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Take it one day at a time

9th September 2016

Ahead of World Suicide Prevention Day, Catherine encourages anyone struggling with thoughts or feelings about suicide because of a gambling problem to reach out for support.

GamCare knows very well that it can be hard to reach out if you think you’re at rock bottom and you can’t see a way out. What’s the point, right?

Well, as someone pointed out to me today, the point is that you may feel like you’ve lost everything, but you haven’t lost your life. The future may seem dark right now, but with a little help it can be bright again.

We were joined by the Maytree for a dedicated chatroom about suicide prevention earlier today, and one thing I learnt from them is that each and every one of us really does need to be given the time and space to think through what’s going on in our lives, but sometimes it can help if someone else is around to gently guide us.

Talking is genuinely the first step to figuring out where you go from here – and the more honest you are about what you think and feel, even if you feel that you should end it all, the more you can get out of those conversations. It’s ok to talk about suicide, and it’s more than ok to ask for help.

Being honest, it can be very hard to begin a conversation with someone close to you about feeling like you want to die, but there are lots of ways to reach out anonymously or confidentially, to speak about what you’re feeling – including specialist helplines or other services (see links at the bottom of the page).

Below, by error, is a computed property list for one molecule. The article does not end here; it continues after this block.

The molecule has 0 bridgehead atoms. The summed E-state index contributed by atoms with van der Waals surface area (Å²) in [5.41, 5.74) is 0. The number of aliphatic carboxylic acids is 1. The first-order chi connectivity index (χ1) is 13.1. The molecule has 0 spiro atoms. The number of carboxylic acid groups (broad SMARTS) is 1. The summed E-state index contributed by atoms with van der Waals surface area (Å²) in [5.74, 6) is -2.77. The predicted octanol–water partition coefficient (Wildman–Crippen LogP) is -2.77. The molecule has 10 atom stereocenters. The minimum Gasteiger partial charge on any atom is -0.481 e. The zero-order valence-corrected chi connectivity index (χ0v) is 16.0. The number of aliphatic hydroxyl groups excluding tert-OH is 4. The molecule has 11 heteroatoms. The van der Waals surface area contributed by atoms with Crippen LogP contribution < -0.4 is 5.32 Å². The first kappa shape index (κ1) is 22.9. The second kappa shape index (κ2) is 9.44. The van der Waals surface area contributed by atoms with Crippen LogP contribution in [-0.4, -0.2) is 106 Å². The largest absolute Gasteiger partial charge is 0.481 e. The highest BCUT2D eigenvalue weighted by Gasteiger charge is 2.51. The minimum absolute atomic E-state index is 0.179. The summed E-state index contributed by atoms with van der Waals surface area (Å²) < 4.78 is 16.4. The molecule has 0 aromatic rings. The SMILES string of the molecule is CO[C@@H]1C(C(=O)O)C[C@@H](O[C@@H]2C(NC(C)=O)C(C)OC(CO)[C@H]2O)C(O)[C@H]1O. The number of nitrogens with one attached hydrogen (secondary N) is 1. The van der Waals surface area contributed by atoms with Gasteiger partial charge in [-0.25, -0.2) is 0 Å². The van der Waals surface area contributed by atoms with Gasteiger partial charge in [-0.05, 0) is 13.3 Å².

It may also be helpful to write down what you’re thinking, perhaps in a diary, or a letter to yourself or someone else. Even if you scrap it ten dozen times and start over, it may give you some clarity and help you think through your options. The GamCare Forum also has plenty of recovery diaries and support from people who know just what you’re going through.

At the Maytree, which is a non-medical residential service in London offering free, one-off stays of up to four nights, the team are trained to listen without judging you. They can give you the space to think and work through your feelings at your own pace. Their befriending service starts at the first phone call, and if you need a little more support when you leave they can point you in the right direction.

Many people who struggle with compulsive gambling tell us they experience feelings of shame, they’re afraid of being seen as weak if they ask for help, they have no-one to blame but themselves.

We don’t talk about blame or who’s at fault – beating yourself up won’t make anything better. What we would say is that reaching out is never weak, it’s quite the opposite. It’s brave, and you absolutely don’t need to be ashamed – let someone know what’s going on in your head and they may be able to help.

One final nugget – it’s been said before and we’ll say it again, seriously – take it one day at a time.


For additional support, you can contact the following organisations:

Samaritans: Call 116 123 or visit

Maytree: Call 020 7263 7070 or visit

Papyrus HOPELineUK: Call 0800 068 41 41 or visit

CALM: Call 0808 802 58 58 or visit


Don’t forget that the National Gambling HelpLine is available every day from 8am-Midnight, on Freephone 0808 8020 133 or via web chat on the NetLine. If you feel like speaking to a counsellor, find out more about GamCare services here.

You can also check out additional resources on our page about gambling and mental health.